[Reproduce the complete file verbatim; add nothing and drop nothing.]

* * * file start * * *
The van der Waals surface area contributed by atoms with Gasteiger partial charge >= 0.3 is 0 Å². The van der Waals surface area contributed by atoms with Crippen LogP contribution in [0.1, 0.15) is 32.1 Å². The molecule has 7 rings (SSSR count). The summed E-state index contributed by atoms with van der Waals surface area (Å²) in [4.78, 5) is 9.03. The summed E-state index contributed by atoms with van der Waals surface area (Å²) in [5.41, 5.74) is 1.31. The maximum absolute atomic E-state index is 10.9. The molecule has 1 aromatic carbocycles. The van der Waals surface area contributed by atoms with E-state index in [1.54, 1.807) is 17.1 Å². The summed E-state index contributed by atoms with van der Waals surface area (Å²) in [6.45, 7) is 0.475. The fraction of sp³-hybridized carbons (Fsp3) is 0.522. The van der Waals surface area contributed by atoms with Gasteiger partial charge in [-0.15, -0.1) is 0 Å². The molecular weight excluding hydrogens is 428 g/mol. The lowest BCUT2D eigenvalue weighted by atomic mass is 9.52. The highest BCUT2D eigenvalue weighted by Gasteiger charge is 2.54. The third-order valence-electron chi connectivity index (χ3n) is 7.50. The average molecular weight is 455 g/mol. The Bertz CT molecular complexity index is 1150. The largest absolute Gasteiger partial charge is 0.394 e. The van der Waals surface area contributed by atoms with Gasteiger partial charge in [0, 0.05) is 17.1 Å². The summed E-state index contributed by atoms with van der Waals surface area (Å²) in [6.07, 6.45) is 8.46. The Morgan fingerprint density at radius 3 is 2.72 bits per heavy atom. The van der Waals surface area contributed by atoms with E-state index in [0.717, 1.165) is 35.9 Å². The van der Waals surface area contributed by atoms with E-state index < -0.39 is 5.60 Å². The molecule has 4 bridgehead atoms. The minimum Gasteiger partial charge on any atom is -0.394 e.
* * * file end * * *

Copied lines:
The van der Waals surface area contributed by atoms with Gasteiger partial charge >= 0.3 is 0 Å². The van der Waals surface area contributed by atoms with Crippen LogP contribution in [0.1, 0.15) is 32.1 Å². The molecule has 7 rings (SSSR count). The summed E-state index contributed by atoms with van der Waals surface area (Å²) in [4.78, 5) is 9.03. The summed E-state index contributed by atoms with van der Waals surface area (Å²) in [5.41, 5.74) is 1.31. The maximum absolute atomic E-state index is 10.9. The molecule has 1 aromatic carbocycles. The van der Waals surface area contributed by atoms with E-state index in [1.54, 1.807) is 17.1 Å². The summed E-state index contributed by atoms with van der Waals surface area (Å²) in [6.45, 7) is 0.475. The fraction of sp³-hybridized carbons (Fsp3) is 0.522. The van der Waals surface area contributed by atoms with Gasteiger partial charge in [-0.15, -0.1) is 0 Å². The molecular weight excluding hydrogens is 428 g/mol. The lowest BCUT2D eigenvalue weighted by atomic mass is 9.52. The highest BCUT2D eigenvalue weighted by Gasteiger charge is 2.54. The third-order valence-electron chi connectivity index (χ3n) is 7.50. The average molecular weight is 455 g/mol. The Bertz CT molecular complexity index is 1150. The largest absolute Gasteiger partial charge is 0.394 e. The van der Waals surface area contributed by atoms with Gasteiger partial charge in [0, 0.05) is 17.1 Å². The summed E-state index contributed by atoms with van der Waals surface area (Å²) in [6.07, 6.45) is 8.46. The Morgan fingerprint density at radius 3 is 2.72 bits per heavy atom. The van der Waals surface area contributed by atoms with E-state index in [0.717, 1.165) is 35.9 Å². The van der Waals surface area contributed by atoms with E-state index < -0.39 is 5.60 Å². The molecule has 4 bridgehead atoms. The minimum Gasteiger partial charge on any atom is -0.394 e.